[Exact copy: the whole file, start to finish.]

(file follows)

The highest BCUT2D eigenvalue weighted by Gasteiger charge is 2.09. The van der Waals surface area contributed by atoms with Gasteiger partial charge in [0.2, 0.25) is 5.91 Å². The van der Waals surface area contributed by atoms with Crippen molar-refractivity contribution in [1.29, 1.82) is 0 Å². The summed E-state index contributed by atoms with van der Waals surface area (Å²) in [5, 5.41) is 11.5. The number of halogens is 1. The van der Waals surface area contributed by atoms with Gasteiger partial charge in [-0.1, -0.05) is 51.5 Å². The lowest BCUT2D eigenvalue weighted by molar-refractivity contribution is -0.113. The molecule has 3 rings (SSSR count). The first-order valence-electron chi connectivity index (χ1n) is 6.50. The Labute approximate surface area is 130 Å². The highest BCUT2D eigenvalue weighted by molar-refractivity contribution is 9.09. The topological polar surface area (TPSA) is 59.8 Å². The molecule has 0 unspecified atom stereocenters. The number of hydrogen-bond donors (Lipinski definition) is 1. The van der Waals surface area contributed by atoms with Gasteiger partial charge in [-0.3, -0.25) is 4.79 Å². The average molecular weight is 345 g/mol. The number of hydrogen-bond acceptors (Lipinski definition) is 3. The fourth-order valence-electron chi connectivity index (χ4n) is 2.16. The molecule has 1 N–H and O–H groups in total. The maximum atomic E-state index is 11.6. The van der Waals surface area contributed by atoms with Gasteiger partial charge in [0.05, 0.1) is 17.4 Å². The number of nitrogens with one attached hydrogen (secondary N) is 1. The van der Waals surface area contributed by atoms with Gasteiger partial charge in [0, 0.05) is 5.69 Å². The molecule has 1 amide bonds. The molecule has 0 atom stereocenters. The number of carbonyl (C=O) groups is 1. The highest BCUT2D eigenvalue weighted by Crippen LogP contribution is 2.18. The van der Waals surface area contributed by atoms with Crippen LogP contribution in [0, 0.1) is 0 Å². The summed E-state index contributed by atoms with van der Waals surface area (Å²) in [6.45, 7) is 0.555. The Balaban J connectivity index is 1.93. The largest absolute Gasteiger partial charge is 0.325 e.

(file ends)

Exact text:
The highest BCUT2D eigenvalue weighted by Gasteiger charge is 2.09. The van der Waals surface area contributed by atoms with Gasteiger partial charge in [0.2, 0.25) is 5.91 Å². The van der Waals surface area contributed by atoms with Crippen molar-refractivity contribution in [1.29, 1.82) is 0 Å². The summed E-state index contributed by atoms with van der Waals surface area (Å²) in [5, 5.41) is 11.5. The number of halogens is 1. The van der Waals surface area contributed by atoms with Gasteiger partial charge in [-0.1, -0.05) is 51.5 Å². The lowest BCUT2D eigenvalue weighted by molar-refractivity contribution is -0.113. The molecule has 3 rings (SSSR count). The first-order valence-electron chi connectivity index (χ1n) is 6.50. The Labute approximate surface area is 130 Å². The highest BCUT2D eigenvalue weighted by molar-refractivity contribution is 9.09. The topological polar surface area (TPSA) is 59.8 Å². The molecule has 0 unspecified atom stereocenters. The number of hydrogen-bond donors (Lipinski definition) is 1. The van der Waals surface area contributed by atoms with Gasteiger partial charge in [-0.3, -0.25) is 4.79 Å². The average molecular weight is 345 g/mol. The number of hydrogen-bond acceptors (Lipinski definition) is 3. The fourth-order valence-electron chi connectivity index (χ4n) is 2.16. The molecule has 1 N–H and O–H groups in total. The maximum atomic E-state index is 11.6. The van der Waals surface area contributed by atoms with Gasteiger partial charge in [0.05, 0.1) is 17.4 Å². The number of nitrogens with one attached hydrogen (secondary N) is 1. The van der Waals surface area contributed by atoms with Gasteiger partial charge in [0, 0.05) is 5.69 Å². The molecule has 1 amide bonds. The molecule has 0 atom stereocenters. The number of carbonyl (C=O) groups is 1. The highest BCUT2D eigenvalue weighted by Crippen LogP contribution is 2.18. The van der Waals surface area contributed by atoms with Crippen LogP contribution in [0, 0.1) is 0 Å². The summed E-state index contributed by atoms with van der Waals surface area (Å²) in [6.45, 7) is 0.555. The Balaban J connectivity index is 1.93. The largest absolute Gasteiger partial charge is 0.325 e.